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1.  Does the Mean Arterial Pressure Influence Mortality Rate in Patients with Acute Hypoxemic Respiratory Failure under Mechanical Ventilation? 
In sepsis patients, target mean arterial pressures (MAPs) greater than 65 mm Hg are recommended. However, there is no such recommendation for patients receiving mechanical ventilation. We aimed to evaluate the influence of MAP over the first 24 hours after intensive care unit (ICU) admission on the mortality rate at 60 days post-admission in patients showing acute hypoxemic respiratory failure under mechanical ventilation.
This prospective, multicenter study included 22 ICUs and compared the mortality and clinical outcomes in patients showing acute hypoxemic respiratory failure with high (75-90 mm Hg) and low (65-74.9 mm Hg) MAPs over the first 24 hours of admission to the ICU.
Of the 844 patients with acute hypoxemic respiratory failure, 338 had a sustained MAP of 65-90 mm Hg over the first 24 hours of admission to the ICU. At 60 days, the mortality rates in the low (26.2%) and high (24.5%) MAP groups were not significantly different. The ICU days, hospital days, and 60-day mortality rate did not differ between the groups.
In the first 24 hours of ICU admission, MAP range between 65 and 90 mm Hg in patients with acute hypoxemic respiratory failure under mechanical ventilation may not cause significantly differences in 60-day mortality.
PMCID: PMC4388905  PMID: 25861341
Arterial Pressure; Respiratory Insufficiency; Respiration, Artificial
2.  Pneumothorax 
Pneumothorax-either spontaneous or iatrogenic-is commonly encountered in pulmonary medicine. While secondary pneumothorax is caused by an underlying pulmonary disease, the spontaneous type occurs in healthy individuals without obvious cause. The British Thoracic Society (BTS, 2010) and the American College of Chest Physicians (ACCP, 2001) published the guidelines for pneumothorax management. This review compares the diagnostic and management recommendations between the two societies. Patients diagnosed with primary spontaneous pneumothorax (PSP) may be observed without intervention if the pneumothorax is small and there are no symptoms. Oxygen therapy is only discussed in the BTS guidelines. If intervention is needed, BTS recommends a simple aspiration in all spontaneous and some secondary pneumothorax cases, whereas ACCP suggests a chest tube insertion rather than a simple aspiration. BTS and ACCP both recommend surgery for patients with a recurrent pneumothorax and persistent air leak. For patients who decline surgery or are poor surgical candidates, pleurodesis is an alternative recommended by both BTS and ACCP guidelines. Treatment strategies of iatrogenic pneumothorax are very similar to PSP. However, recurrence is not a consideration in iatrogenic pneumothorax.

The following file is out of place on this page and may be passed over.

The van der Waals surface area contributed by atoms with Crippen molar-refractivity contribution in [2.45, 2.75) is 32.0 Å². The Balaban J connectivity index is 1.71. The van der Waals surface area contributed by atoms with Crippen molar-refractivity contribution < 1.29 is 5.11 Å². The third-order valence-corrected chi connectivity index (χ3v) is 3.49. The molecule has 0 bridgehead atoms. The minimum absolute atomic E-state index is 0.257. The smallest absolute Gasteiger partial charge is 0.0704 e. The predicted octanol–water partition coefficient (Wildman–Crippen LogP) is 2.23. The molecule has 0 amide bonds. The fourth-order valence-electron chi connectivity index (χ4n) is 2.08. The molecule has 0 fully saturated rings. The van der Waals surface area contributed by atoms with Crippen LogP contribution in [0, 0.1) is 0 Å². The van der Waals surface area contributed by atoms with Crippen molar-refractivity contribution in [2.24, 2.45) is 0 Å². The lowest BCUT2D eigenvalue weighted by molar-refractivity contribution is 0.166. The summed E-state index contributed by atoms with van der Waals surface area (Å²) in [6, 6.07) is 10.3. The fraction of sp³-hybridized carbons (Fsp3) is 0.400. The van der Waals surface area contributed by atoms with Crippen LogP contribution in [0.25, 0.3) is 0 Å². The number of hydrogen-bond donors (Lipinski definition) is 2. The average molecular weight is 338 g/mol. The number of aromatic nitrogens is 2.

PMCID: PMC3982243  PMID: 24734096
Pneumothorax; Pneumothorax, Primary Spontaneous; Plmonary Bullae Causing Pneumothorax
3.  Isolated Cervical Lymph Node Sarcoidosis Presenting in an Asymptomatic Neck Mass: A Case Report 
Sarcoidosis, a systemic granulomatous disease of unknown etiology. The presentation of sarcoidal granuloma in neck nodes without typical manifestations of systemic sarcoidosis is difficult to diagnose. We describe the case of a 37-year-old woman with an increasing mass on the right side of neck. The excisional biopsy from the neck mass showed noncaseating epithelioid cell granuloma of the lymph nodes. No evidence of mycobacterial or fungal infection was noted. Thoracic evaluations did not show enlargement of mediastinal lymph nodes or parenchymal abnormalities. Immunohistochemistry showed abundant expression of tumor necrosis factor-α in the granuloma. However, transforming growth factor-β was not expressed, although interleukin-1β was focally expressed. These immunohistochemical findings supported characterization of the granuloma and the diagnosis of sarcoidosis. Sarcoidosis can present with cervical lymph node enlargement without mediastinal or lung abnormality. Immunohistochemistry may support the diagnosis of sarcoidosis and characterization of granuloma.
PMCID: PMC3790023  PMID: 24101936
Sarcoidosis; Lymphatic Diseases; Neck; Immunohistochemistry
4.  Acute Respiratory Distress Due to Methane Inhalation 
Inhalation of toxic gases can lead to pneumonitis. It has been known that methane gas intoxication causes loss of consciousness or asphyxia. There is, however, a paucity of information about acute pulmonary toxicity from methane gas inhalation. A 21-year-old man was presented with respiratory distress after an accidental exposure to methane gas for one minute. He came in with a drowsy mentality and hypoxemia. Mechanical ventilation was applied immediately. The patient's symptoms and chest radiographic findings were consistent with acute pneumonitis. He recovered spontaneously and was discharged after 5 days without other specific treatment. His pulmonary function test, 4 days after methane gas exposure, revealed a restrictive ventilatory defect. In conclusion, acute pulmonary injury can occur with a restrictive ventilator defect after a short exposure to methane gas. The lung injury was spontaneously resolved without any significant sequela.
PMCID: PMC3617131  PMID: 23579434
Methane; Smoke Inhalation Injury; Respiratory Insufficiency